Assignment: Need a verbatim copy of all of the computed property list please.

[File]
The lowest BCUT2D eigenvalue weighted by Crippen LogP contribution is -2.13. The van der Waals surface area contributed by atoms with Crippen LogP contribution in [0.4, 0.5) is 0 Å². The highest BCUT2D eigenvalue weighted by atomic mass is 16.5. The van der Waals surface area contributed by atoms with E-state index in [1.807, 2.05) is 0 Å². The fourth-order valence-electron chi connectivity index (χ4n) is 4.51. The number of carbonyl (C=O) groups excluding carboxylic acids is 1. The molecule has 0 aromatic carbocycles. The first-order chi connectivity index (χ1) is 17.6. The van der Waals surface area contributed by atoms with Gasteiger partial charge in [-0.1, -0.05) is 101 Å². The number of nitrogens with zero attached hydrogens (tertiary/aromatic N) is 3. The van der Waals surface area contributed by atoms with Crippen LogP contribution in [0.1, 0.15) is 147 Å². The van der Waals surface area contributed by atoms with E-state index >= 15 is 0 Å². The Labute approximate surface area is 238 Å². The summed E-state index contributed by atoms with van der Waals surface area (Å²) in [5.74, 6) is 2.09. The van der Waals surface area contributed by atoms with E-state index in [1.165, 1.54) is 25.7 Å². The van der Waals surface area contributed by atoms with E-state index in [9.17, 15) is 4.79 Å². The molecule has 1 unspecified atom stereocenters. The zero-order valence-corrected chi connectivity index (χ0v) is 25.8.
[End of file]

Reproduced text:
The lowest BCUT2D eigenvalue weighted by Crippen LogP contribution is -2.13. The van der Waals surface area contributed by atoms with Crippen LogP contribution in [0.4, 0.5) is 0 Å². The highest BCUT2D eigenvalue weighted by atomic mass is 16.5. The van der Waals surface area contributed by atoms with E-state index in [1.807, 2.05) is 0 Å². The fourth-order valence-electron chi connectivity index (χ4n) is 4.51. The number of carbonyl (C=O) groups excluding carboxylic acids is 1. The molecule has 0 aromatic carbocycles. The first-order chi connectivity index (χ1) is 17.6. The van der Waals surface area contributed by atoms with Gasteiger partial charge in [-0.1, -0.05) is 101 Å². The number of nitrogens with zero attached hydrogens (tertiary/aromatic N) is 3. The van der Waals surface area contributed by atoms with Crippen LogP contribution in [0.1, 0.15) is 147 Å². The van der Waals surface area contributed by atoms with E-state index >= 15 is 0 Å². The Labute approximate surface area is 238 Å². The summed E-state index contributed by atoms with van der Waals surface area (Å²) in [5.74, 6) is 2.09. The van der Waals surface area contributed by atoms with E-state index in [1.165, 1.54) is 25.7 Å². The van der Waals surface area contributed by atoms with E-state index in [9.17, 15) is 4.79 Å². The molecule has 1 unspecified atom stereocenters. The zero-order valence-corrected chi connectivity index (χ0v) is 25.8.